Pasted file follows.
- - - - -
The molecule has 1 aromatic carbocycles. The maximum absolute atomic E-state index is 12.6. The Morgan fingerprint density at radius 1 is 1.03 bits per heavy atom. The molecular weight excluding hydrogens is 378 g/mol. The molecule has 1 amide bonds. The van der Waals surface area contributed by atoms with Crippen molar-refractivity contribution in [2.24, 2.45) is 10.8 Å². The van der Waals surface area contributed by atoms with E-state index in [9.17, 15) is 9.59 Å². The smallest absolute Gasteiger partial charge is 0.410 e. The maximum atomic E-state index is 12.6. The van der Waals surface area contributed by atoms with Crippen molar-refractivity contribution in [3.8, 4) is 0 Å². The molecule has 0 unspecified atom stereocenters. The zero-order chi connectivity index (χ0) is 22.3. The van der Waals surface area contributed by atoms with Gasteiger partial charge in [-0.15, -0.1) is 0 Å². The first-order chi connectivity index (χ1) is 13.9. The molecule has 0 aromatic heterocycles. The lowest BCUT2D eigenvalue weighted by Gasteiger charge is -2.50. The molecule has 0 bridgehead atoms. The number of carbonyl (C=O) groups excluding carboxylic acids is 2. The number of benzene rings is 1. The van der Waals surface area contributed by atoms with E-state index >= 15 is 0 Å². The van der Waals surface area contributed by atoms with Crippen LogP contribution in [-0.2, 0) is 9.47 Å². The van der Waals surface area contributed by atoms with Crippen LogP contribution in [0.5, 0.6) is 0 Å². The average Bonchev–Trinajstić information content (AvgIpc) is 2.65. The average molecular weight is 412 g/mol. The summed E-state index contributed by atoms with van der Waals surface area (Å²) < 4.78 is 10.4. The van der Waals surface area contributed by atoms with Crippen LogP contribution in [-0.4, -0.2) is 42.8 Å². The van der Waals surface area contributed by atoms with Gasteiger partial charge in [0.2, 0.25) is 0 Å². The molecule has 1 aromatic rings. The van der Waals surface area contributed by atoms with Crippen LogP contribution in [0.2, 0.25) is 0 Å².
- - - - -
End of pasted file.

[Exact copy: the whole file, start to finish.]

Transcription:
The molecule has 1 aromatic carbocycles. The maximum absolute atomic E-state index is 12.6. The Morgan fingerprint density at radius 1 is 1.03 bits per heavy atom. The molecular weight excluding hydrogens is 378 g/mol. The molecule has 1 amide bonds. The van der Waals surface area contributed by atoms with Crippen molar-refractivity contribution in [2.24, 2.45) is 10.8 Å². The van der Waals surface area contributed by atoms with E-state index in [9.17, 15) is 9.59 Å². The smallest absolute Gasteiger partial charge is 0.410 e. The maximum atomic E-state index is 12.6. The van der Waals surface area contributed by atoms with Crippen molar-refractivity contribution in [3.8, 4) is 0 Å². The molecule has 0 unspecified atom stereocenters. The zero-order chi connectivity index (χ0) is 22.3. The van der Waals surface area contributed by atoms with Gasteiger partial charge in [-0.15, -0.1) is 0 Å². The first-order chi connectivity index (χ1) is 13.9. The molecule has 0 aromatic heterocycles. The lowest BCUT2D eigenvalue weighted by Gasteiger charge is -2.50. The molecule has 0 bridgehead atoms. The number of carbonyl (C=O) groups excluding carboxylic acids is 2. The number of benzene rings is 1. The van der Waals surface area contributed by atoms with E-state index >= 15 is 0 Å². The van der Waals surface area contributed by atoms with Crippen LogP contribution in [-0.2, 0) is 9.47 Å². The van der Waals surface area contributed by atoms with Crippen LogP contribution in [0.5, 0.6) is 0 Å². The average Bonchev–Trinajstić information content (AvgIpc) is 2.65. The average molecular weight is 412 g/mol. The summed E-state index contributed by atoms with van der Waals surface area (Å²) < 4.78 is 10.4. The van der Waals surface area contributed by atoms with Crippen LogP contribution in [-0.4, -0.2) is 42.8 Å². The van der Waals surface area contributed by atoms with Gasteiger partial charge in [0.2, 0.25) is 0 Å². The molecule has 1 aromatic rings. The van der Waals surface area contributed by atoms with Crippen LogP contribution in [0.2, 0.25) is 0 Å².